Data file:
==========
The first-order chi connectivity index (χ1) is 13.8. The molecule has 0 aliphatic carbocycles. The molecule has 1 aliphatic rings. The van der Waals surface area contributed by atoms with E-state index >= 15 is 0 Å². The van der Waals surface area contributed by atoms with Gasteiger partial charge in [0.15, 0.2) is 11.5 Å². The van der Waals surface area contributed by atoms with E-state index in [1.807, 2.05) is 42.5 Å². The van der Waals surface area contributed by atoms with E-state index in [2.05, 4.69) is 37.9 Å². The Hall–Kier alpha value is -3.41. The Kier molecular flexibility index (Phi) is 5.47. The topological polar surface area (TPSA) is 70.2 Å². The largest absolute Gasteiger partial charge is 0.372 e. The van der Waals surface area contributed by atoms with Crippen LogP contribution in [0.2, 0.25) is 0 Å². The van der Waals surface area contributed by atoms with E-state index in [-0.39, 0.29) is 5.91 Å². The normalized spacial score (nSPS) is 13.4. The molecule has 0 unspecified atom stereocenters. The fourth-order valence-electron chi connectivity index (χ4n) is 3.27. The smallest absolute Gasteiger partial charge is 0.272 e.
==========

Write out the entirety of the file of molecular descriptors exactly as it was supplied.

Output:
The first-order chi connectivity index (χ1) is 13.8. The molecule has 0 aliphatic carbocycles. The molecule has 1 aliphatic rings. The van der Waals surface area contributed by atoms with E-state index >= 15 is 0 Å². The van der Waals surface area contributed by atoms with Gasteiger partial charge in [0.15, 0.2) is 11.5 Å². The van der Waals surface area contributed by atoms with E-state index in [1.807, 2.05) is 42.5 Å². The van der Waals surface area contributed by atoms with E-state index in [2.05, 4.69) is 37.9 Å². The Hall–Kier alpha value is -3.41. The Kier molecular flexibility index (Phi) is 5.47. The topological polar surface area (TPSA) is 70.2 Å². The largest absolute Gasteiger partial charge is 0.372 e. The van der Waals surface area contributed by atoms with Crippen LogP contribution in [0.2, 0.25) is 0 Å². The van der Waals surface area contributed by atoms with E-state index in [-0.39, 0.29) is 5.91 Å². The normalized spacial score (nSPS) is 13.4. The molecule has 0 unspecified atom stereocenters. The fourth-order valence-electron chi connectivity index (χ4n) is 3.27. The smallest absolute Gasteiger partial charge is 0.272 e.